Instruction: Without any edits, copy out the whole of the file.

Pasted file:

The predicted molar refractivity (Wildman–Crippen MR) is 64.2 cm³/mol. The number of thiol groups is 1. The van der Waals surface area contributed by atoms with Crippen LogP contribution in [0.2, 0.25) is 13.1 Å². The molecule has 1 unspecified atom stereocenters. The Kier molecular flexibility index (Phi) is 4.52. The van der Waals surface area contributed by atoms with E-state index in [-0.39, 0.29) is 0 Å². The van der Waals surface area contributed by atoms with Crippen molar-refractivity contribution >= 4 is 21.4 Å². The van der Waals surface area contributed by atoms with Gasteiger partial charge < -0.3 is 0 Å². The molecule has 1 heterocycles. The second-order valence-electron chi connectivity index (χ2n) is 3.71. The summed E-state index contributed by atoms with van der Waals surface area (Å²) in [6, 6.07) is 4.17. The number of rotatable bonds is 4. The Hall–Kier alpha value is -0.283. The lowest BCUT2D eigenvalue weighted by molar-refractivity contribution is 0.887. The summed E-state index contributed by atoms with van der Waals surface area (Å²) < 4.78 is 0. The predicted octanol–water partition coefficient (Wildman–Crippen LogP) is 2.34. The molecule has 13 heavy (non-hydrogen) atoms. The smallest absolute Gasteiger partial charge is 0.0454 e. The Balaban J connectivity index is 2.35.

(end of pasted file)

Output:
The predicted molar refractivity (Wildman–Crippen MR) is 64.2 cm³/mol. The number of thiol groups is 1. The van der Waals surface area contributed by atoms with Crippen LogP contribution in [0.2, 0.25) is 13.1 Å². The molecule has 1 unspecified atom stereocenters. The Kier molecular flexibility index (Phi) is 4.52. The van der Waals surface area contributed by atoms with E-state index in [-0.39, 0.29) is 0 Å². The van der Waals surface area contributed by atoms with Crippen molar-refractivity contribution >= 4 is 21.4 Å². The van der Waals surface area contributed by atoms with Gasteiger partial charge < -0.3 is 0 Å². The molecule has 1 heterocycles. The second-order valence-electron chi connectivity index (χ2n) is 3.71. The summed E-state index contributed by atoms with van der Waals surface area (Å²) in [6, 6.07) is 4.17. The number of rotatable bonds is 4. The Hall–Kier alpha value is -0.283. The lowest BCUT2D eigenvalue weighted by molar-refractivity contribution is 0.887. The summed E-state index contributed by atoms with van der Waals surface area (Å²) < 4.78 is 0. The predicted octanol–water partition coefficient (Wildman–Crippen LogP) is 2.34. The molecule has 13 heavy (non-hydrogen) atoms. The smallest absolute Gasteiger partial charge is 0.0454 e. The Balaban J connectivity index is 2.35.